These full-fat dairy products can be okay in moderation, but both contain carbohydrates. Cream cheese has one or two grams of carbs per ounce (28 grams), and Greek yogurt has about 10 g of carbs per cup (240 grams). So go easy!
Calculate net carbs
As an example, consider the label on the chocolate bar to the left – the Green & Black 85% Cacao Bar.
How do you calculate the number of net carbs in that chocolate? Do these four things (it takes just seconds once you’ve done it a few times):
1. Check the serving size
First, look at the serving size, (circled in red, above). How much chocolate is in one serving? A square? A cup? Half the package?
As you can see, the serving size for this chocolate is 40 grams, or 12 small squares.
2. Check carbs per serving
Second, check the total grams of carbohydrate per serving (circled in blue, above).
This chocolate has 14 grams of total carbs per serving.
3. Calculate net carbs per serving
Third, check the grams of dietary fiber per serving, (circled in green, above). Calculate net carbs by subtracting the fiber (green) from the total carbohydrates (blue). This chocolate has 9 g net carbs per serving (14 g carbs – 5 g fiber = 9 net carbs).
4. Calculate how many net carbs you will eat
Finally, multiply the number of servings you’ll eat by the net carbs per serving.
Let’s say you want to eat six small squares of chocolate (about half a serving, or 20 grams). That’s 4.5 grams of net carbs (0.5 serving * 9 g net carbs).
But if you were to eat the whole chocolate bar (2.5 servings), you would eat 22.5 grams of net carbs (2.5 servings * 9 net carbs) – more than an entire day’s worth of carbs on a keto diet.
This chocolate bar, when consumed in small amounts, is a keto approved treat, but buyer beware — it’s easy to overeat.
Let’s look at the nutrition facts label for another dark chocolate option, Salazon’s delicious Dark Chocolate with Sea Salt and Almonds:
As you can see, this bar has 13 g of net carbs per serving.10 If you eat a half serving (in this case, ¼ of the bar, or 20 grams), you would consume 6.5 g of net carbs. This treat does not meet the net carb goal for most keto lifestyles. After a look at the nutrition facts label and a quick calculation of net carbs, you will know to put this bar back on the shelf.
For more information about the nutrition facts label, please check out our guide on how to use the nutrition facts label.
3.Potentially unhealthy ingredients
Almost all packaged foods include an ingredient list. Always check it before buying something new.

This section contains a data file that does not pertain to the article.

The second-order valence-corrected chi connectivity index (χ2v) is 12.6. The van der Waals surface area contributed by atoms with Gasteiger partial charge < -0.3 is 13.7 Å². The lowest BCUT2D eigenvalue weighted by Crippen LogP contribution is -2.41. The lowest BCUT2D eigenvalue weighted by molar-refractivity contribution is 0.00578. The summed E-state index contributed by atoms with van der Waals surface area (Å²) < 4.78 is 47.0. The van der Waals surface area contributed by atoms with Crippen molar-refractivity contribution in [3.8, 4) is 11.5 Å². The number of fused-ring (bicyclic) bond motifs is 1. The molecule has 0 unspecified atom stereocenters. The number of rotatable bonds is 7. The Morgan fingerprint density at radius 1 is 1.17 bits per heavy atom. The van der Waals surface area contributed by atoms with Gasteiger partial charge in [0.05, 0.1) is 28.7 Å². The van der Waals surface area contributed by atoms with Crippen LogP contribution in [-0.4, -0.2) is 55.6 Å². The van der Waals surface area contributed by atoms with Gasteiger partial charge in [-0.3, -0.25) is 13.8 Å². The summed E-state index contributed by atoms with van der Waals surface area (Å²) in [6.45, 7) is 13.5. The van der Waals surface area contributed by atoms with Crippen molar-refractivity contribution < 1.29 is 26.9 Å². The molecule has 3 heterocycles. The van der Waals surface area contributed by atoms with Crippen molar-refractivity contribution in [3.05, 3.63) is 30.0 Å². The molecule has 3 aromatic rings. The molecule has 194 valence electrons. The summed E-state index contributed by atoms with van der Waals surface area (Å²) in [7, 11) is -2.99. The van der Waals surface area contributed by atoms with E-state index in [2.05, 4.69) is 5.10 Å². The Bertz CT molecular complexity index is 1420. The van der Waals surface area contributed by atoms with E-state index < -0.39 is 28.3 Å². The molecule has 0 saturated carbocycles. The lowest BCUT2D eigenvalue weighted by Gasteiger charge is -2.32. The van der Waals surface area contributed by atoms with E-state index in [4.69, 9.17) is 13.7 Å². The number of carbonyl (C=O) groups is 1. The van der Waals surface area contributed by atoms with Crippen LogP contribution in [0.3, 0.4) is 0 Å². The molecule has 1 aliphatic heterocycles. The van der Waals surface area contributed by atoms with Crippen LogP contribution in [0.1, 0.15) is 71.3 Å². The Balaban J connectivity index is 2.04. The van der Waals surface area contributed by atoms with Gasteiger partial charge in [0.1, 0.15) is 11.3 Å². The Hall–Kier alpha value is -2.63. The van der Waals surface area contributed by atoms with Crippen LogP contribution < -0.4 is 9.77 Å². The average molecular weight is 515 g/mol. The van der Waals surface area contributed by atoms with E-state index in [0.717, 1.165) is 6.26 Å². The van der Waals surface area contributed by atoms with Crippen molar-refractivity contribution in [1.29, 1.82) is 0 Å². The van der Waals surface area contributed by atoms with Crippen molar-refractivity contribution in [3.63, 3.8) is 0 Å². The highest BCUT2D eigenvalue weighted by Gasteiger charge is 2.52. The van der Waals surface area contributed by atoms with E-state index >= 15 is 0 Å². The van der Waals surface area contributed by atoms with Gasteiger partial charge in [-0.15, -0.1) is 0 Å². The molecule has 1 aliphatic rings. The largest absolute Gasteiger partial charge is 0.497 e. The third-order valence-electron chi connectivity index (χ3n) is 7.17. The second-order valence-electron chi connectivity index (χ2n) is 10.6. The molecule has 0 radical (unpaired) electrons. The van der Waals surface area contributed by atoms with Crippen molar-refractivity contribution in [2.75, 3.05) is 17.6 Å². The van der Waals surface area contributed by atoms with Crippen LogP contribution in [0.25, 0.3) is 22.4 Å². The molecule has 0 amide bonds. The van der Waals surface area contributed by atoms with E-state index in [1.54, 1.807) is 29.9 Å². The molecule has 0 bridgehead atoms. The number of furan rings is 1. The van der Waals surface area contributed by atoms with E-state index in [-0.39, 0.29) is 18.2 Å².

For keto success, avoid or limit the big four:
These foods are potentially unhealthy because of their impact on blood sugar:
These foods are refined, industrial products, with negative or unclear health effects:
- Trans fats (negative health impact)
- Highly processed vegetable oils (unclear health impact)
When making keto selections, it is key to avoid sugar in all its forms. Manufacturers sometimes come up with odd names to disguise sugar on their labels. In general, avoid:
- Any kind of sugar, syrup, malt or cane product;
- Any chemical ending with ‘ose’ (like lactose); and
- All naturally sugary ingredients like honey, fruit juice concentrates and dried fruit.
Most of the starch in our diets come from grains. Wheat and corn are the main ones, but any kind of grain, and any sort of flour except nut flours, can add lots of carbohydrates to a food product. These sorts of products can spell trouble for keto eaters.
For a list of all the different names for wheat, grains, and other starchy additives, click through to our guide, Ingredients to avoid.
Avoid artificial sweeteners and other chemicals
- Chemical sweeteners like sucralose (Splenda) and aspartame (Nutrasweet).
Click through for a more detailed list of artificial sweeteners.
Avoid trans fats and limit highly-processed vegetable oils
Although keto emphasizes fat, not all fats are created equal. Put natural fats in your cart and stay away from altered and industrially extracted fats.
- Avoid industrial trans fats — anything partially hydrogenated or any ingredient like margarine or shortening. Research suggests that these fats may have negative effects on heart health.12 Fortunately, trans fats are banned in Europe and will be completely eliminated from the US food supply by 2021.
- Limit highly-processed vegetable seed oils — canola, corn, cottonseed, grapeseed, safflower, and soybean oils. We recommend limiting these oils because they are highly processed and rich in omega-6 fatty acids. Although both omega-6 and omega-3 fats are essential, meaning we must get them from food, most diets today may provide far more omega-6 than we need.13 Additionally, the health effects of vegetable oils are still unclear.